GB189626060A (en) * 1896-11-18 1896-12-19 George Sydenham Clarke Improvements in Sights for Guns.
US802277A (en) * 1905-06-12 1905-10-17 Josef Jan Fric Sight for guns.
US1931552A (en) * 1931-07-15 1933-10-24 Harry B Maris Illuminated telescope sight
US2911724A (en) * 1957-04-24 1959-11-10 Poly Choke Company Inc Gun sight
US3362074A (en) * 1964-01-22 1968-01-09 Luebkeman Binocular front sight for firearms
US3678590A (en) * 1970-08-18 1972-07-25 Norman G Hayward Means for illumination of gun sights and the like
US3833799A (en) * 1972-12-15 1974-09-03 N Audet Gun sight system for use under low ambient light conditions
US3914873A (en) * 1973-02-27 1975-10-28 Jr John B Elliott Illuminated gun sights
US3945127A (en) * 1974-03-27 1976-03-23 Spencer Phillip G Sighting apparatus

Cited By (30)

* Cited by examiner, † Cited by third party
Publication number Priority date Publication date Assignee Title
US4195414A (en) * 1979-05-14 1980-04-01 Robinson Raymond G Electrically lighted sight for an archery bow
US4535544A (en) * 1982-07-06 1985-08-20 Jones Thomas F Sighting apparatus
US4462163A (en) * 1982-08-30 1984-07-31 Total Shooting Systems, Inc. Bow sight
US4495705A (en) * 1983-05-16 1985-01-29 Kowalski Robert J Illuminated sight for aiming a bow
US4928394A (en) * 1989-04-03 1990-05-29 Sherman James R Sight for archery bow
US5122932A (en) * 1991-08-21 1992-06-16 Ziller Ronald C Illuminated rotary bow sight system
US5094002A (en) * 1991-08-30 1992-03-10 Saunders Archery Archery sight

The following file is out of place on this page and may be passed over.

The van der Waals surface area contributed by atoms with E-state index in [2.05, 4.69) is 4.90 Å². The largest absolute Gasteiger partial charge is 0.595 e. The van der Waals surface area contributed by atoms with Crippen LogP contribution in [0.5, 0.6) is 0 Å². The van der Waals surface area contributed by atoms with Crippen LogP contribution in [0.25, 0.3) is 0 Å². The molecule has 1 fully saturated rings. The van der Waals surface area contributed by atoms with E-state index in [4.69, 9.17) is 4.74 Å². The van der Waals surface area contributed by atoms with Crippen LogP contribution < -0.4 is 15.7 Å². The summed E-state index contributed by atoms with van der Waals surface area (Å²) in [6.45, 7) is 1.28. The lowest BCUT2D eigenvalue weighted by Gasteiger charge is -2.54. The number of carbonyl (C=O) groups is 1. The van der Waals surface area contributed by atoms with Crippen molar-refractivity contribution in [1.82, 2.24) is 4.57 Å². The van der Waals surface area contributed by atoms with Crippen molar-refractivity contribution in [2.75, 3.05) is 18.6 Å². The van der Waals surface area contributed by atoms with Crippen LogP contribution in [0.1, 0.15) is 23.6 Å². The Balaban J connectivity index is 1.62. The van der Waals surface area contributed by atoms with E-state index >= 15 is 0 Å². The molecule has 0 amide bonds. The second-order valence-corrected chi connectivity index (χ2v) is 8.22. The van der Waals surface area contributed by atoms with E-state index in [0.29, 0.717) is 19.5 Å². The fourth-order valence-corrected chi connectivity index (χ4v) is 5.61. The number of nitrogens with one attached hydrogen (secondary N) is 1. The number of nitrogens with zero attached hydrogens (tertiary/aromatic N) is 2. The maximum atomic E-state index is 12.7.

US5341791A (en) * 1993-07-09 1994-08-30 Gary J. Shafer Bow sight apparatus
US6016608A (en) * 1993-12-23 2000-01-25 Lorocco; Paul M. Sighting devices for projectile type weapons
US6311405B1 (en) 1995-06-26 2001-11-06 Toxonics Manufacturing Inc. Fiber optic pin sight for a bow
US5619801A (en) * 1995-06-26 1997-04-15 Toxonics Manufacturing, Inc. Fiber optic pin sight for a bow
US5685081A (en) * 1995-09-08 1997-11-11 Winegar; Mike Aiming device for use on archery bows
US5649526A (en) * 1995-11-21 1997-07-22 Ellig; Mike Bow sight pin
US5862603A (en) * 1997-07-11 1999-01-26 Ellig; Michael Sighting indicia
US6581317B1 (en) 1999-06-10 2003-06-24 Toxonics Manufacturing, Inc. Gaseous illuminated fiber optic sight
US7089698B2 (en) * 2003-01-15 2006-08-15 Abbas Ben Afshari Method and apparatus for charging efflorescent material utilizing ultra violet light
US20040134114A1 (en) * 2003-01-15 2004-07-15 Afshari Abbas Ben Method and apparatus for charging efflorescent material utilizing ultra violet light
US7086161B2 (en) * 2004-01-13 2006-08-08 Montana Black Gold Sight and sight pins for archery bow
US20050150119A1 (en) * 2004-01-13 2005-07-14 Montana Black Gold Sight and sight pins for archery bow
US20070227018A1 (en) * 2006-03-28 2007-10-04 Montana Black Gold Bow sight with controlled light intensity sight pin
US7290345B2 (en) 2006-03-28 2007-11-06 Montana Black Gold Bow sight with controlled light intensity sight pin
US20080168671A1 (en) * 2007-01-16 2008-07-17 Christopher Rager Bow sight structures